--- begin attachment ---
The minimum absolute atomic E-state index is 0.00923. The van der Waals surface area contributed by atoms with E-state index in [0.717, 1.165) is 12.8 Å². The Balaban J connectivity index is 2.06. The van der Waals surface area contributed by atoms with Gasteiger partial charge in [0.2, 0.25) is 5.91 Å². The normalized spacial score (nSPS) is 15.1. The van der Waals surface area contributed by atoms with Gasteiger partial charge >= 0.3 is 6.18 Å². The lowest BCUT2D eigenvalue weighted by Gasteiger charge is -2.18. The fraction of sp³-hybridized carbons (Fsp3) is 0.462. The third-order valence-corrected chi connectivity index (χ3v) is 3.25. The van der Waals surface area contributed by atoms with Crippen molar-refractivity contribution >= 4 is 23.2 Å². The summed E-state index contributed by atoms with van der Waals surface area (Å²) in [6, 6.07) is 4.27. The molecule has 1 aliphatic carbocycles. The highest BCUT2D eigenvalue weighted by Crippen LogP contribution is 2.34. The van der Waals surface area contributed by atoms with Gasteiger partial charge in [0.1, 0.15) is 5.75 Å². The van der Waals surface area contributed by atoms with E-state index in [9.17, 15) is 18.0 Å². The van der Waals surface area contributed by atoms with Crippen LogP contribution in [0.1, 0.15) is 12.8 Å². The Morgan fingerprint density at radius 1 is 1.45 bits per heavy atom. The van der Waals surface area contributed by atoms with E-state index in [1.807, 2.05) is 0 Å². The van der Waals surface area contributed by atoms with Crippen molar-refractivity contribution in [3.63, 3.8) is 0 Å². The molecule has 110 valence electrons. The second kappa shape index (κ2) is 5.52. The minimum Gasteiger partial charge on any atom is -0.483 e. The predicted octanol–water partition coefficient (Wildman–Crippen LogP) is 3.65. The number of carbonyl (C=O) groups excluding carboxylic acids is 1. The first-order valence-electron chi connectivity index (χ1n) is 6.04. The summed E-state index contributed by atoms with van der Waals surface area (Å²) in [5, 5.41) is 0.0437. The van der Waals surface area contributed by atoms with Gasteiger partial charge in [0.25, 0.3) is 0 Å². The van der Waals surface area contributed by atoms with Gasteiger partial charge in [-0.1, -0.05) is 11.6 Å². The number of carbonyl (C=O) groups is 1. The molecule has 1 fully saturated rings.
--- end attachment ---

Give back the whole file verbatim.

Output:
The minimum absolute atomic E-state index is 0.00923. The van der Waals surface area contributed by atoms with E-state index in [0.717, 1.165) is 12.8 Å². The Balaban J connectivity index is 2.06. The van der Waals surface area contributed by atoms with Gasteiger partial charge in [0.2, 0.25) is 5.91 Å². The normalized spacial score (nSPS) is 15.1. The van der Waals surface area contributed by atoms with Gasteiger partial charge >= 0.3 is 6.18 Å². The lowest BCUT2D eigenvalue weighted by Gasteiger charge is -2.18. The fraction of sp³-hybridized carbons (Fsp3) is 0.462. The third-order valence-corrected chi connectivity index (χ3v) is 3.25. The van der Waals surface area contributed by atoms with Crippen molar-refractivity contribution >= 4 is 23.2 Å². The summed E-state index contributed by atoms with van der Waals surface area (Å²) in [6, 6.07) is 4.27. The molecule has 1 aliphatic carbocycles. The highest BCUT2D eigenvalue weighted by Crippen LogP contribution is 2.34. The van der Waals surface area contributed by atoms with Gasteiger partial charge in [0.1, 0.15) is 5.75 Å². The van der Waals surface area contributed by atoms with E-state index in [9.17, 15) is 18.0 Å². The van der Waals surface area contributed by atoms with Crippen LogP contribution in [0.1, 0.15) is 12.8 Å². The Morgan fingerprint density at radius 1 is 1.45 bits per heavy atom. The van der Waals surface area contributed by atoms with E-state index in [1.807, 2.05) is 0 Å². The van der Waals surface area contributed by atoms with Crippen molar-refractivity contribution in [3.63, 3.8) is 0 Å². The molecule has 110 valence electrons. The second kappa shape index (κ2) is 5.52. The minimum Gasteiger partial charge on any atom is -0.483 e. The predicted octanol–water partition coefficient (Wildman–Crippen LogP) is 3.65. The number of carbonyl (C=O) groups excluding carboxylic acids is 1. The first-order valence-electron chi connectivity index (χ1n) is 6.04. The summed E-state index contributed by atoms with van der Waals surface area (Å²) in [5, 5.41) is 0.0437. The van der Waals surface area contributed by atoms with Gasteiger partial charge in [0.25, 0.3) is 0 Å². The van der Waals surface area contributed by atoms with Gasteiger partial charge in [-0.1, -0.05) is 11.6 Å². The number of carbonyl (C=O) groups is 1. The molecule has 1 fully saturated rings.